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I think the hon. Gentleman will find that it is. But it is a fair point to raise. I am going stage by stage through the Bill indicating the various grounds which may give rise to public action in future. What Clause 1 recognises is that many people have suffered from the effects of public works in the recent past, and claims are to be admitted if the use of the works began within three years before publication of the White Paper—that is, back to 17th October, 1969. This is provided for in subsection (8) and is intended to take care at any rate of the hard cases which have arisen while the Urban Motorways Committee completed its work.
Clause 2 defines the interests qualifying for the new compensation. Clause 3 deals with the procedure of making a claim. Clauses 4 and 5 deal with the general provisions and assumptions in assessing a claim. The remaining clauses in Part I are mainly concerned with supporting provisions, but I would be right to draw the attention of the House to two points.
First, by virtue of Clause 3(2) and Clause 4(1), compensation will be assessed by reference to prices current 12 months after the start of the use of the works. That is intended to allow time for values to settle down.
Secondly, Clause 9 makes it clear that claims may be made in relation not only to new public works, as provided for in Clause 1, but also to significant alterations to public works already in existence. That was the point raised by my hon. Friend the Member for Dartford (Mr. Trew). Here again, the provision is retrospective to 17th October. 1969.
Part II contains a number of provisions for the purpose of mitigating the injurious effects of roads and other public works—sound insulation—and for wider compulsory and discretionary land acquisition powers for highway and certain other local authorities, and powers to carry out remedial works.
Clause 17 enables the Secretary of State to make regulations placing a duty or giving power to the authorities responsible for the works in question to insulate buildings against noise resulting from the construction or use of public works, and lists the main items which may be covered. These regulations will be prepared in the light of the discussions we will be having and will be made as soon as possible after the Bill becomes law.
All public works other than aerodromes, for which sound insulation schemes can already be made, could be covered by these regulations. But, as the White Paper announced, the main priority is to tackle the problem of traffic noise and its effects on the occupants of dwellings. Local authorities were sent in October an outline of our proposals for a statutory right to sound insulation related to new roads and major road improvement works. Basically, the position is that either landlords or occupiers will be able to claim to have the sound insulation carried out at the expense of the highway authority. Specifications are being produced and cost limits will apply.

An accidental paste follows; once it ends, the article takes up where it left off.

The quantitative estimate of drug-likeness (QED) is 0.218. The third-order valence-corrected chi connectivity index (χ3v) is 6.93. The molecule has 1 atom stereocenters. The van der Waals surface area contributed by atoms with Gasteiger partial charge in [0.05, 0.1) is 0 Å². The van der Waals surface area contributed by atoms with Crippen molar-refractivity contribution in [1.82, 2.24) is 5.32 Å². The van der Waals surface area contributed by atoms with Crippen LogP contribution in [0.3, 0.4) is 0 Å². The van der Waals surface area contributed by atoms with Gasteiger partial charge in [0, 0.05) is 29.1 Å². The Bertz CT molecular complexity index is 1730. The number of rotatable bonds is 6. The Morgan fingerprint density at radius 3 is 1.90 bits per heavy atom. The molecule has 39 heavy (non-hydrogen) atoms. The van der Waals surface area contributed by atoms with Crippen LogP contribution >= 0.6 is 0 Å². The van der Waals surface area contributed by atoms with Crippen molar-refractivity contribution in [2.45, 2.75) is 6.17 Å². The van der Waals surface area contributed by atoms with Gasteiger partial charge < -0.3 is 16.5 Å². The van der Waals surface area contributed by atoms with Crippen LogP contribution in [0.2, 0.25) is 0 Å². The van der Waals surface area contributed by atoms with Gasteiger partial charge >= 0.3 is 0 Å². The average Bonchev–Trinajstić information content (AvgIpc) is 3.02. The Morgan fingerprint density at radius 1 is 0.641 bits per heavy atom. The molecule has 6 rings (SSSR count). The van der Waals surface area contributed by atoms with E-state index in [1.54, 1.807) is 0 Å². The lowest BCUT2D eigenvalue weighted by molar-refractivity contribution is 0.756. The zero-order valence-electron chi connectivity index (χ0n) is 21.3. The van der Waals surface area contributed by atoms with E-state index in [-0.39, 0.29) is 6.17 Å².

For the qualifying limit for noise level, the Government have in mind one where the noise exceeds 70 decibels (A), which is the level recommended by the Noise Advisory Council, for more than 10 per cent. of the time over the 18 hours from 6 a.m. to midnight. Some people say that it is too high, however, and it will be kept under review especially in the light of a comprehensive review of people's reactions to traffic noise being undertaken by the Building Research Establishment.
We are also proposing to give authorities discretionary powers to carry out sound insulation during the period of construction of a road and for any bad cases of noises that have arisen from schemes carried out over the past three years. Of course, this is an important but not too easy part of the Bill. The effect of noise on people and the technical assessment of noise represent a complex and controversial issue. It is the quality as well as the volume of noise which matters. I remember how people were very upset when jets replaced turbo-props; although we could prove in terms of decibels that the volume of noise was very little different, there was a change in the quality of the noise. It is a subjective rather than an objective test. Some people are very happy with the noise of a discotheque. Others may be like P. G. Wodehouse's golfer who was put off his stroke by the noise of butterflies in an adjoining meadow. It is not easy to measure for precise statutory arrangements, but there will be a fruitful opportunity to discuss this in Committee, when the Government will listen with sympathy and understanding to the views put forward.